He had so many favourite ones that not all can get a mention in the 96 page paperback but it is interesting see that strong favourites include some on the Pilgrims’ Way which could be called a long church crawl.
The ancient Saxon church which has a 15th-century St Christopher wall painting, a chapel remodelled by Pugin and featured in Four Weddings and A Funeral film, may be visited via the gateway at the south end of Albury Street 10am-5pm; winter 3pm.
Kemsing church in Kent associated with St Edith of Wilton was another favourite. Betjeman would have appreciated not just the 13th-century door, worn by pilgrims, but the rood figures by Nina Comper whose work he championed.
Chilham church, another Kentish church, was not only a Betjeman favourite but it is also one of the author’s who has known the building since childhood holidays. For many the village, with its castle, pub and church all in a row, is the last overnight stop before the climax of their pilgrimage.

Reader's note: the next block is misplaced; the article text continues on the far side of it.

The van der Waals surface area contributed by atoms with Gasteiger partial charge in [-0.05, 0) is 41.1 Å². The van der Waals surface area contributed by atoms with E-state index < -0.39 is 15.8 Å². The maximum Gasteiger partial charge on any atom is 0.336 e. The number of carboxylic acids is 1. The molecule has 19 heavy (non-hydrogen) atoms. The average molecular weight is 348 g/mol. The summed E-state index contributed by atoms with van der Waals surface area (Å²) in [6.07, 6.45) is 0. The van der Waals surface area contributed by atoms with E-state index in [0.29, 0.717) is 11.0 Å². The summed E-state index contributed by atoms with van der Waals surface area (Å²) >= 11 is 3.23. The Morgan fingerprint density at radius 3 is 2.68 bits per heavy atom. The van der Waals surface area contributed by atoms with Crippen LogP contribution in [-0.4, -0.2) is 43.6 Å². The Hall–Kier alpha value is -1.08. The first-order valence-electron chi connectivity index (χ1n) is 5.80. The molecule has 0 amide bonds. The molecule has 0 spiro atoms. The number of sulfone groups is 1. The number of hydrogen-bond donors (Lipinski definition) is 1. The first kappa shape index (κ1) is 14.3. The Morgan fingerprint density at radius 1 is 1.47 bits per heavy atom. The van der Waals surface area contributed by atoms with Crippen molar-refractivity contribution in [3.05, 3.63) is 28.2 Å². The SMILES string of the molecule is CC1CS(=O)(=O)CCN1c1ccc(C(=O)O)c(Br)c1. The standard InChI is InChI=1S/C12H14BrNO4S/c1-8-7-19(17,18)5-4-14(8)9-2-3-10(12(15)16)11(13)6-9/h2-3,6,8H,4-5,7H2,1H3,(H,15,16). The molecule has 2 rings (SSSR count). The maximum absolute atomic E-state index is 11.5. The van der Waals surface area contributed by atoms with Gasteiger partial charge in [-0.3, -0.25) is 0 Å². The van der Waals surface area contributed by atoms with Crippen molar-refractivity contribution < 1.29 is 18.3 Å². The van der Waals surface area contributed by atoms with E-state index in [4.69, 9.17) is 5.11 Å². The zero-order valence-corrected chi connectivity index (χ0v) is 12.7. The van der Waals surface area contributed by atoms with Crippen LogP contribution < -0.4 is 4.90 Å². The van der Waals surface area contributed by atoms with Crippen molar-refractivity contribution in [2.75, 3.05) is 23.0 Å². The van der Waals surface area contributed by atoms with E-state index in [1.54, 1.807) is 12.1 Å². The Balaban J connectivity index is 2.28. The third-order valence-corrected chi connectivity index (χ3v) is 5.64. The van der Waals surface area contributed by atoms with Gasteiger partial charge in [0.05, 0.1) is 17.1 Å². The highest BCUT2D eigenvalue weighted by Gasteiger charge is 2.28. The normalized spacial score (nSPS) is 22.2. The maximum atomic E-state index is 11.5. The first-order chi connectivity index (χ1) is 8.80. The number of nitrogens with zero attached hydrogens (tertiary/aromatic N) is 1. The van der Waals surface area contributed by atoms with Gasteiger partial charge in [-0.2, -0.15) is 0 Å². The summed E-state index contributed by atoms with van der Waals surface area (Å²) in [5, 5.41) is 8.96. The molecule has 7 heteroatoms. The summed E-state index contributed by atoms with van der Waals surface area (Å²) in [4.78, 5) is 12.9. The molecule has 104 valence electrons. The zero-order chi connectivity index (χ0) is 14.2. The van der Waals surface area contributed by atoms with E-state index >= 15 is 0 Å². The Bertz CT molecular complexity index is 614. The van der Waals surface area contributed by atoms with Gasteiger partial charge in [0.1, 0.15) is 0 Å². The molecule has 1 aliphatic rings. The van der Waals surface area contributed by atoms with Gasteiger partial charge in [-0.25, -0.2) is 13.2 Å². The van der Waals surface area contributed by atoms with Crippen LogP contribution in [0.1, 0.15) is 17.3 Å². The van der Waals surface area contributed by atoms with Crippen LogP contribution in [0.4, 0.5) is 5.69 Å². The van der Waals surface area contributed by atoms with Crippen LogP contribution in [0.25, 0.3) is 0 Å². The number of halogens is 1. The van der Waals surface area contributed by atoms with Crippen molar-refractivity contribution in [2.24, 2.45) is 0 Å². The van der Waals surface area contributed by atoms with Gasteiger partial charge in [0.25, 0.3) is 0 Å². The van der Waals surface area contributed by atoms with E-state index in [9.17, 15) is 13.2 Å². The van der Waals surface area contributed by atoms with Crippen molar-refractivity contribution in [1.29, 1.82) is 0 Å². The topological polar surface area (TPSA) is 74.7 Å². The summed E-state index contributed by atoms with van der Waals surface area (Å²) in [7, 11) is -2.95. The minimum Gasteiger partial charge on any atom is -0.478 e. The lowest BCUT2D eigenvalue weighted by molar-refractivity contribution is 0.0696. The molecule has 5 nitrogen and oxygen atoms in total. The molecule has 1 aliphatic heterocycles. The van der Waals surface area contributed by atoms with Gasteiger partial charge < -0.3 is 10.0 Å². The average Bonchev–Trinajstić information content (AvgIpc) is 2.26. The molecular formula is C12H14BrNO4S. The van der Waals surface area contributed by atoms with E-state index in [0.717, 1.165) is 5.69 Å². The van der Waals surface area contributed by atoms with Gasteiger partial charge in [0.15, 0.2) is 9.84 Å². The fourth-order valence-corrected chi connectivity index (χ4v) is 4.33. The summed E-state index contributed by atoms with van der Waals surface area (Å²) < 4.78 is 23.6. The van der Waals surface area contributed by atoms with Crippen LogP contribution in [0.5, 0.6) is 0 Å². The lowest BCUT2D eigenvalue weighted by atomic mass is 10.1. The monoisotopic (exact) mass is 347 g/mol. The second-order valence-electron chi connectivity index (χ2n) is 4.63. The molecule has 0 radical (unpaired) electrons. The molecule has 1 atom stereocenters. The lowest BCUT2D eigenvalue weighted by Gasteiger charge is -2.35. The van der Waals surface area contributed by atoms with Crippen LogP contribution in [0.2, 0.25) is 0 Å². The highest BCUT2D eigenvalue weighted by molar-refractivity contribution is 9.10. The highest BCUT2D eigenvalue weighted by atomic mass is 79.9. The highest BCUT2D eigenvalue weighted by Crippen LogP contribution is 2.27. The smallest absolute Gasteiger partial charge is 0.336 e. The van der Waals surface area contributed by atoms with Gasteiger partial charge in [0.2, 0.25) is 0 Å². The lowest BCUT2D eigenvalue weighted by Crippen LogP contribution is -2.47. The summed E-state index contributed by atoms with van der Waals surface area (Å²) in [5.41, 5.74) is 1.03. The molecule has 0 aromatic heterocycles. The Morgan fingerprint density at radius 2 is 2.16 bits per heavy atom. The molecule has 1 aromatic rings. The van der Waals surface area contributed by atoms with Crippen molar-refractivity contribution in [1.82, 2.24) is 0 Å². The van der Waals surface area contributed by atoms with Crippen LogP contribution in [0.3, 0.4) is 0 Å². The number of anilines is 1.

‘We have the added worship of the Feast of St Thomas of Canterbury on 29 December which gives a special Canterbury climax to our worship before 2022 begins,’ says Dean of Canterbury Robert Willis.
Canterbury Cathedral has announced services for the Feast of St Thomas Becket on Wednesday 29 December.
The 8am Eucharist will be celebrated at the Altar of the Swordpoint on the Martyrdom site in the north transept.
There will also be a said Eucharist at 12.30pm.
The main focus is the candlelit Evensong & procession at 3pm sung by the Lay Clerks. This service, at about the hour of Thomas Becket’s murder, includes ‘medieval chant’ and readings from TS Eliot’s Murder in The Cathedral.
Although in 1899 Hilaire Belloc insisted on walking from Winchester starting on 22 December to reach Canterbury on 29 December this winter festival day was never in Pre-Reformation years a crowded occasion.
The Twelve Days of Christmas was too cold for travel and more a time to stay at home and feast.